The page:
All this casts a great deal more mud than light on what the Supreme Court itself acknowledges to be the “both difficult and important” issue of the correct evidential threshold. Sir John Dyson, giving the judgment of the Court, observed that there is no practical difference between the various tests outlined above, but to a “hard pressed immigration judge” the temptation must be to go with the most vociferous claim, no matter how unsubstantiated. In criminal cases, the prosecution has to prove beyond reasonable doubt that the defendant was behind the deed. In asylum cases the claimant has to show that a real risk of treatment that crosses the high threshold of Article 3. In both procedures, the Lucas direction should be borne in mind:
people sometimes lie, for example, in an attempt to bolster up a just cause, or out of shame or out of a wish to conceal disgraceful behaviour from their family….(R v Lucas  QB 720)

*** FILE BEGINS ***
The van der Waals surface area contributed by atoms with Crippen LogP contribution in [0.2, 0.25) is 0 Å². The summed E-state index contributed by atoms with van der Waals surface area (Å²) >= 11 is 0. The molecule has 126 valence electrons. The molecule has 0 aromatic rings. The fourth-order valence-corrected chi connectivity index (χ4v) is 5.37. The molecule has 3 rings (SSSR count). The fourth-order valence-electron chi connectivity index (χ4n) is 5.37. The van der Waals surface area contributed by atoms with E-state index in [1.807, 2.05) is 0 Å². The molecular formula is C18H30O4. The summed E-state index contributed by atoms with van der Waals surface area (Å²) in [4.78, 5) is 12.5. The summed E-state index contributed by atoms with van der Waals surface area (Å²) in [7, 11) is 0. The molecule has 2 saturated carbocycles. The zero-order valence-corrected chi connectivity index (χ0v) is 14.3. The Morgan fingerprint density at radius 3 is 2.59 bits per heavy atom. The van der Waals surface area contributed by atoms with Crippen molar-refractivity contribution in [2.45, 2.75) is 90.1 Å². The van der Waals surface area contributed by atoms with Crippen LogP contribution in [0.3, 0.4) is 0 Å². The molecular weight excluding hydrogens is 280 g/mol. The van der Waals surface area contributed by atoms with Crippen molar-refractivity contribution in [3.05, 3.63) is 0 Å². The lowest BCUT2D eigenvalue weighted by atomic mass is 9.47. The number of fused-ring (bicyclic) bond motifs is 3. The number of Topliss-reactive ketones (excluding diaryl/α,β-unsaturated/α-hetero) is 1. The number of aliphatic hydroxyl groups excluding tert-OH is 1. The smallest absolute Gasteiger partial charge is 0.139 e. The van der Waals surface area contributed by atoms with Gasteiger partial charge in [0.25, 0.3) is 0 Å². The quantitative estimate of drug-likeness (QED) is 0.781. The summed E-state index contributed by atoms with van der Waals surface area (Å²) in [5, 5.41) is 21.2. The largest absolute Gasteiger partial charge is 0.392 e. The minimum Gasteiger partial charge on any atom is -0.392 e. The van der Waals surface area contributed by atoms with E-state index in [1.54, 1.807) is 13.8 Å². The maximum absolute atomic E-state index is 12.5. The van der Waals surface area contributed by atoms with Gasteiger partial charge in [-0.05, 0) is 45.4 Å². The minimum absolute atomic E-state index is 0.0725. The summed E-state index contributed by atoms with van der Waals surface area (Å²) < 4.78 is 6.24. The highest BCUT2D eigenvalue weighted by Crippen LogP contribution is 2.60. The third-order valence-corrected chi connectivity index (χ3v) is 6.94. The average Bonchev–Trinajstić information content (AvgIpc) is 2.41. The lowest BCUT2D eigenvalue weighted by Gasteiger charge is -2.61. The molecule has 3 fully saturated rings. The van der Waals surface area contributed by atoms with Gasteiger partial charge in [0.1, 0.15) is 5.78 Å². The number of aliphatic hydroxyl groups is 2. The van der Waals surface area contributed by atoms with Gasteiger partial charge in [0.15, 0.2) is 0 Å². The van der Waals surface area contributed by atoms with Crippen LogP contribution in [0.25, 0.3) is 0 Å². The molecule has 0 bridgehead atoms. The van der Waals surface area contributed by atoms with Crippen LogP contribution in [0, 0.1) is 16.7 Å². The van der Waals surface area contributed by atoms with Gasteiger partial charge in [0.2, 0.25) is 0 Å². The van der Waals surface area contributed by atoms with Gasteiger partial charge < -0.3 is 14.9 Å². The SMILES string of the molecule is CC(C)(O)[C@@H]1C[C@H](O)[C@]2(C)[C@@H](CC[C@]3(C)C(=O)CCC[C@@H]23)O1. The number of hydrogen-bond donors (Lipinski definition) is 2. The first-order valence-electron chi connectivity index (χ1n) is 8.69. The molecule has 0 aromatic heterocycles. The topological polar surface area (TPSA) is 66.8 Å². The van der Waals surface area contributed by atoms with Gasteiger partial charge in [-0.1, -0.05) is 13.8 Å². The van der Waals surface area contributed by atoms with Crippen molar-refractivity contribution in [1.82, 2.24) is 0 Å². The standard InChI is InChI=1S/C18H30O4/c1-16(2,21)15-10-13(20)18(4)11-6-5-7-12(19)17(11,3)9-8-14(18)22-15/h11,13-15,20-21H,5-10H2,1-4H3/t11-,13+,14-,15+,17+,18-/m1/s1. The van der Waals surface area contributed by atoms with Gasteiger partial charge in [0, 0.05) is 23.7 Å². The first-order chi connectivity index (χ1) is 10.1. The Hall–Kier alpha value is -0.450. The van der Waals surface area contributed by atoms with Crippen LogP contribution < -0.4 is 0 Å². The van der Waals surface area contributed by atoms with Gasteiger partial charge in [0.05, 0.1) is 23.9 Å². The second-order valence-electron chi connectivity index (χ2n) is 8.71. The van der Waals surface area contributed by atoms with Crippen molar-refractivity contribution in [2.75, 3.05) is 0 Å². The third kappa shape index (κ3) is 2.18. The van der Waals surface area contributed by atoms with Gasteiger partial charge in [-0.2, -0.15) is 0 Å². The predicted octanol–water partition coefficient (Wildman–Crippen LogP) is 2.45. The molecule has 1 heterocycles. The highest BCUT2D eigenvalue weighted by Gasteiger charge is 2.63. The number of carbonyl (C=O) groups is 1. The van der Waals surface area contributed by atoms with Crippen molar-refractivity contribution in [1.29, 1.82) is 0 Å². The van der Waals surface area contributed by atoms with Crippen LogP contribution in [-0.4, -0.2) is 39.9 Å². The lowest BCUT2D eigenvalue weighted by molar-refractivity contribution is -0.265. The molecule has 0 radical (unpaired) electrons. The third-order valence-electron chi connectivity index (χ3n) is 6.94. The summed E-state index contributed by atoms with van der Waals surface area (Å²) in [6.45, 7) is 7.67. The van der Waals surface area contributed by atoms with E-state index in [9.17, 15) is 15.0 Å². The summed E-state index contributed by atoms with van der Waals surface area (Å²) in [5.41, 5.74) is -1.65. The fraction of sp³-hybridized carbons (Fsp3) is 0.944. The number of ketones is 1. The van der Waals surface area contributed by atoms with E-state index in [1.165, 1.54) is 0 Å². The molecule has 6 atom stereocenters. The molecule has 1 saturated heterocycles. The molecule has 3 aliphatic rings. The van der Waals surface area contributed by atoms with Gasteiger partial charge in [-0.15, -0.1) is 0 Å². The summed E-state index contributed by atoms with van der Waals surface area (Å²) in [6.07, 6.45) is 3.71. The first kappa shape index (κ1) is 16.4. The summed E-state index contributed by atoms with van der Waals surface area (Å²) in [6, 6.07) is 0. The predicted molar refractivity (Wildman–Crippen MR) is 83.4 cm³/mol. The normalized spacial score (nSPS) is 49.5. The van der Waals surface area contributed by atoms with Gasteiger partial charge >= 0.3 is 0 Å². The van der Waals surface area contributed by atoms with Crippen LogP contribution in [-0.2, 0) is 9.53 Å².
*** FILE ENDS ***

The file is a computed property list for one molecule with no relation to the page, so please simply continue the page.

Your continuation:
The problem is that the analogy with the criminal system ends just there. In the immigration courts we have desperate testimonies on one side, and generic country reports on the other, both of which are essentially unverifiable. Arrivals from a failed state like Somalia have the benefit of the doubt, which is why it is the nationality of choice for applicants for asylum. According to the annual report of the Office of the Refugee Applications Commissioner, in 2009 well over half of asylum seekers who claimed to from Somalia were found to be lying about their state of origin. On closer examination in turned out that these asylum seekers were in fact from a variety of other countries which are far more stable, including Tanzania, Kenya, Yemen, Ethiopia and Djibouti. But the paradigm situation is where the evidence about the claimant’s state of embarkation is undisputed, but virtually everything else he or she says is probably fabricated, a case where, in the words of Laws LJ: